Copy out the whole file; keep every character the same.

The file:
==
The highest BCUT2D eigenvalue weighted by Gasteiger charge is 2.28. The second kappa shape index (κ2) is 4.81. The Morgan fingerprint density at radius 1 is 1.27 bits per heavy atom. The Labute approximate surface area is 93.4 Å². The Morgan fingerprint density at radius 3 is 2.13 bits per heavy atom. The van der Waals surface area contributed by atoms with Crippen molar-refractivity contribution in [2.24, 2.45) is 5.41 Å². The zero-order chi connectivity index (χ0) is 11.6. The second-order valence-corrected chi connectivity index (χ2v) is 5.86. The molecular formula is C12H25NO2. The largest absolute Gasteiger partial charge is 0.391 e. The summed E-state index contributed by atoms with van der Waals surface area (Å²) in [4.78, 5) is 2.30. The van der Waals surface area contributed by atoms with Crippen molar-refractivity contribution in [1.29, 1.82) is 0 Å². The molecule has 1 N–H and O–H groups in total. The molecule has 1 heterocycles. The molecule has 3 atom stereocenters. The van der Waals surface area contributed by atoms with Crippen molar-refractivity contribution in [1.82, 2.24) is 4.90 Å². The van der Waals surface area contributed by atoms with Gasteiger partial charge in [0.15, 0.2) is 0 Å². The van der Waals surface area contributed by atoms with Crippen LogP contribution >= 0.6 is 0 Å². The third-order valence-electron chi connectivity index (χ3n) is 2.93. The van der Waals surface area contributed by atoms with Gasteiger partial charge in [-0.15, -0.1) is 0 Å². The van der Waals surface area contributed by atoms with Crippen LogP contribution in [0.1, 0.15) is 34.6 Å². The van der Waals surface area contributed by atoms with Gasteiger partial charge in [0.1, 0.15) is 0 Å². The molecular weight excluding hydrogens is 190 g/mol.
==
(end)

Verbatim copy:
The highest BCUT2D eigenvalue weighted by Gasteiger charge is 2.28. The second kappa shape index (κ2) is 4.81. The Morgan fingerprint density at radius 1 is 1.27 bits per heavy atom. The Labute approximate surface area is 93.4 Å². The Morgan fingerprint density at radius 3 is 2.13 bits per heavy atom. The van der Waals surface area contributed by atoms with Crippen molar-refractivity contribution in [2.24, 2.45) is 5.41 Å². The zero-order chi connectivity index (χ0) is 11.6. The second-order valence-corrected chi connectivity index (χ2v) is 5.86. The molecular formula is C12H25NO2. The largest absolute Gasteiger partial charge is 0.391 e. The summed E-state index contributed by atoms with van der Waals surface area (Å²) in [4.78, 5) is 2.30. The van der Waals surface area contributed by atoms with Crippen molar-refractivity contribution in [1.29, 1.82) is 0 Å². The molecule has 1 N–H and O–H groups in total. The molecule has 1 heterocycles. The molecule has 3 atom stereocenters. The van der Waals surface area contributed by atoms with Crippen molar-refractivity contribution in [1.82, 2.24) is 4.90 Å². The van der Waals surface area contributed by atoms with Gasteiger partial charge in [0.15, 0.2) is 0 Å². The van der Waals surface area contributed by atoms with Crippen LogP contribution >= 0.6 is 0 Å². The third-order valence-electron chi connectivity index (χ3n) is 2.93. The van der Waals surface area contributed by atoms with Gasteiger partial charge in [-0.15, -0.1) is 0 Å². The van der Waals surface area contributed by atoms with Crippen LogP contribution in [0.1, 0.15) is 34.6 Å². The van der Waals surface area contributed by atoms with Gasteiger partial charge in [0.1, 0.15) is 0 Å². The molecular weight excluding hydrogens is 190 g/mol.